• asking a series of questions about your sleep, appetite, digestion, elimination, menstrual cycle, and the history of your pain or disease.

Treatment then follows the pattern we discover through this process. We always strive treat the causes of your disorder and not just the symptoms. And treatment  is personalized, its always designed to match the needs of a specific individual in a specific point in time.

Why Choose Chinese Herbal Medicine?

While BioMedicine is excellent at surgery, and saving your life from severe trauma, its hamstrung by its very strengths.

Since the invention of the microscope and miracle drugs in the 1940s, the emphasis in Western medicine has been on the disease, and not the person the disease occurs in. This has led to real shortsightedness. A classic example is the prescription of diabetes or cholesterol drugs without first referring to nutritionists for lessons in diet change.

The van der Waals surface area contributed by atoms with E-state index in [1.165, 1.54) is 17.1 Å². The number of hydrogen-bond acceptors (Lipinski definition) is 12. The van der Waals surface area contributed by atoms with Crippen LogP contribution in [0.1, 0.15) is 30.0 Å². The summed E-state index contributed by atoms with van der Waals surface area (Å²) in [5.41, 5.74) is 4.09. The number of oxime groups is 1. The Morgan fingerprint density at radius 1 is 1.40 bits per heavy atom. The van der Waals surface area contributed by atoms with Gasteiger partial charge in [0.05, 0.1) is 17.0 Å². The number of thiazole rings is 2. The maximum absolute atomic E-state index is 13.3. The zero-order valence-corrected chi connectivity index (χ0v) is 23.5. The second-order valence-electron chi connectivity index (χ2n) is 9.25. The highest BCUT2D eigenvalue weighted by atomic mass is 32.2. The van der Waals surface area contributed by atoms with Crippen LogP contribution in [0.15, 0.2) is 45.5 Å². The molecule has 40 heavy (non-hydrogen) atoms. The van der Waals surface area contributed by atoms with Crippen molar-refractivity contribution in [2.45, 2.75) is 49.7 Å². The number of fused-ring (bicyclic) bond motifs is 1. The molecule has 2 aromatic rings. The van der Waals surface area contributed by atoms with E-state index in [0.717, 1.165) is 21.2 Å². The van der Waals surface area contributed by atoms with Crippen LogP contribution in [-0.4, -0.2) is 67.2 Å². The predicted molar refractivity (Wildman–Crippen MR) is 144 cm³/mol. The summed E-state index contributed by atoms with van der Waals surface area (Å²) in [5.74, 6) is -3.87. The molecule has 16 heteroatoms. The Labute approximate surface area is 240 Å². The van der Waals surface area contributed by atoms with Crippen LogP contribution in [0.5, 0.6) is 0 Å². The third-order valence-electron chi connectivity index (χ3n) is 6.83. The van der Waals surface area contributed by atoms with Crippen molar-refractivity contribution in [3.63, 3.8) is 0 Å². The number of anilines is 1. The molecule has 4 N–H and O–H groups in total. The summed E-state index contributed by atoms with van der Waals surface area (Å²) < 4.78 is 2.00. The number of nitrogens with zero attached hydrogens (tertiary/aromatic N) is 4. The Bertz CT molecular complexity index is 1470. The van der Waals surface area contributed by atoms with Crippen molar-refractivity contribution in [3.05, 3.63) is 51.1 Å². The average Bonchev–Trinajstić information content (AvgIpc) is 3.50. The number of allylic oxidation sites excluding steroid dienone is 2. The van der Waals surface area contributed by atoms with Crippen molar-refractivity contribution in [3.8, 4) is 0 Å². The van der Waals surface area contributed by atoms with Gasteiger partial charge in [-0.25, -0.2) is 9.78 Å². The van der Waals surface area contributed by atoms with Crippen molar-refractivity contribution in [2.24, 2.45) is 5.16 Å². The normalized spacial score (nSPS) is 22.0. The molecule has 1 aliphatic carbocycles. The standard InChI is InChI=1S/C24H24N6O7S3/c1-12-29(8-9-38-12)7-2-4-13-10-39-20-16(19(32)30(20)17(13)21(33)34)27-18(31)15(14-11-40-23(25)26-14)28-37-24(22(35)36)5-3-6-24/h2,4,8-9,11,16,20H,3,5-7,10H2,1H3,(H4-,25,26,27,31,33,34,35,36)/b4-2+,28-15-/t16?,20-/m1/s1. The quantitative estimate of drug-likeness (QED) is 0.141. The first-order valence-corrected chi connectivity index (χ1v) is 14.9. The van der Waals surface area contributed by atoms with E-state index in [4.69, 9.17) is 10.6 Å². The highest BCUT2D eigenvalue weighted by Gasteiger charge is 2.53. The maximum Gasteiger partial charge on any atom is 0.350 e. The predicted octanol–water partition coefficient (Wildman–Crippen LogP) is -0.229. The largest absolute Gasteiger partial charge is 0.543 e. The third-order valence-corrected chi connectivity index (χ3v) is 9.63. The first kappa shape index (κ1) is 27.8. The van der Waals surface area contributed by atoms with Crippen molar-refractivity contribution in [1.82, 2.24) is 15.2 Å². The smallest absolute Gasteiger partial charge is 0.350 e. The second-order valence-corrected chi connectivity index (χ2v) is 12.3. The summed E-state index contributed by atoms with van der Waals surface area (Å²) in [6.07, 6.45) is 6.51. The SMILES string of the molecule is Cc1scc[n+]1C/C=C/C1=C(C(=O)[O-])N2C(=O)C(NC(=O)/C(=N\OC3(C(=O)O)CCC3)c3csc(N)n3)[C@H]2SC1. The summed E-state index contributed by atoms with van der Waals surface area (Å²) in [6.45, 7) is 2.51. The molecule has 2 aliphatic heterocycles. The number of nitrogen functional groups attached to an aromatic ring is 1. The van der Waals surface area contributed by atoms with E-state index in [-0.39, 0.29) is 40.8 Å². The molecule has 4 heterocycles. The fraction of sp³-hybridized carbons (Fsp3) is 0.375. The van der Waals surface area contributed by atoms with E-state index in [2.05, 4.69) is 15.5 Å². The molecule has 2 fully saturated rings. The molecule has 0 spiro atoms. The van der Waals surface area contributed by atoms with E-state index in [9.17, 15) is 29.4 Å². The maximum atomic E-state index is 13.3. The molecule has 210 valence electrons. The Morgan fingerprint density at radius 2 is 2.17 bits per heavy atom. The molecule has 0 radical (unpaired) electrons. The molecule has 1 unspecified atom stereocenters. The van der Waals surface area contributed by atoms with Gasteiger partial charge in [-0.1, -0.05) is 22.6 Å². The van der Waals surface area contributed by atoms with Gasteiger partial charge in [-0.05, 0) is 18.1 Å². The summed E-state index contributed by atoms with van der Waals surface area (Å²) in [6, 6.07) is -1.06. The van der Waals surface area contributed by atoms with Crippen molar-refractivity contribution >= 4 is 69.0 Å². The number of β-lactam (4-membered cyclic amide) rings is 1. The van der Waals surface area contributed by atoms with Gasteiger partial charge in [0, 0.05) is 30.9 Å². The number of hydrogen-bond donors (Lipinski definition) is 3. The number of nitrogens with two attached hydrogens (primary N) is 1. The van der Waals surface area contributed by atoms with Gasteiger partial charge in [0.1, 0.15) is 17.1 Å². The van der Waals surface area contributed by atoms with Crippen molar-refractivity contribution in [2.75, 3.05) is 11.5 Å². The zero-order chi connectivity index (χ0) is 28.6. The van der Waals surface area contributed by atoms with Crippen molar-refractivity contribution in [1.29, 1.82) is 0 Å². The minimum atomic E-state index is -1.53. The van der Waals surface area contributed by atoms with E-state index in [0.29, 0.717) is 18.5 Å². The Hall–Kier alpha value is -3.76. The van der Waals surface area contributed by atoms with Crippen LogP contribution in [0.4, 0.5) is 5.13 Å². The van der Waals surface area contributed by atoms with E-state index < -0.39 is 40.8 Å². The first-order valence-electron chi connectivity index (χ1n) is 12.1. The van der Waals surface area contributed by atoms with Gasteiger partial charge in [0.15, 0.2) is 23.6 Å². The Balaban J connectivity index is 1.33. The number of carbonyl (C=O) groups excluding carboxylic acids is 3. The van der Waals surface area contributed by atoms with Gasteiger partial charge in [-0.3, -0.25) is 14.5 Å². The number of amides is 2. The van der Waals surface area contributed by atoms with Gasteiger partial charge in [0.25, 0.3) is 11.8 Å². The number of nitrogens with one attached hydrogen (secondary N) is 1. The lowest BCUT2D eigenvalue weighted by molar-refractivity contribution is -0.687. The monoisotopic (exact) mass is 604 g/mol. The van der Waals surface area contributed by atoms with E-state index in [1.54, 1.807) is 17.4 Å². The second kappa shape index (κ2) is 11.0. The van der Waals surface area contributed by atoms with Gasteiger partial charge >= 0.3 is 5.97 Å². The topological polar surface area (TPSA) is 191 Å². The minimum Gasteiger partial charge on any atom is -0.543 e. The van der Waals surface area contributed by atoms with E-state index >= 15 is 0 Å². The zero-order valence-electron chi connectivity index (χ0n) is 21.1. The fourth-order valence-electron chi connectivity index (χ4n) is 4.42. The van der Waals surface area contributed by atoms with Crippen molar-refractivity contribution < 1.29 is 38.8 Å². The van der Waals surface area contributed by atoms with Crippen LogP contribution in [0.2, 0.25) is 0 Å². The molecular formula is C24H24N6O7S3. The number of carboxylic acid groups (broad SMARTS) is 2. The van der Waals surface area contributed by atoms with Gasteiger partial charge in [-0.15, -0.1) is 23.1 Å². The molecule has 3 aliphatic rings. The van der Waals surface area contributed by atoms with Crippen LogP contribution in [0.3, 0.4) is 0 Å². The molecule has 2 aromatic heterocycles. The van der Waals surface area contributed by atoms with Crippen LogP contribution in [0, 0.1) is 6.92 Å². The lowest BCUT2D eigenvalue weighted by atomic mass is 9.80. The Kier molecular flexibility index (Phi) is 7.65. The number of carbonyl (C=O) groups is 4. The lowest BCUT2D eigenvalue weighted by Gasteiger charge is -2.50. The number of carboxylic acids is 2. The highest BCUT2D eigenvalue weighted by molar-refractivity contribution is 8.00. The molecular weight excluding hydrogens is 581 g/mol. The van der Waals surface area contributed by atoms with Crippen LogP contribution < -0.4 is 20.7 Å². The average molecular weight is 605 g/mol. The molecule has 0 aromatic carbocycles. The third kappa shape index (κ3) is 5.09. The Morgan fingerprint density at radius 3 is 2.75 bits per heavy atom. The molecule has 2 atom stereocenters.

Treating the Whole Person.

I love Chinese Medicine because it is  interested in treating the roots of disease and not only the symptoms.

Example: Tension headache

My treatment of tension headache might include

  • do Acupuncture and Massage to release accumulated tension in the Muscles and Fascia of the jaw, head, and neck; to give you the experience of deep relaxation
  • do Acupuncture to release Liver Qi stasis and move Liver Wind out of the upper body, another words to calm and cool the nervous system
  • Give you Chinese Herb formulas for migraine or tension headache that systematically change the way your body produces muscular tension in the head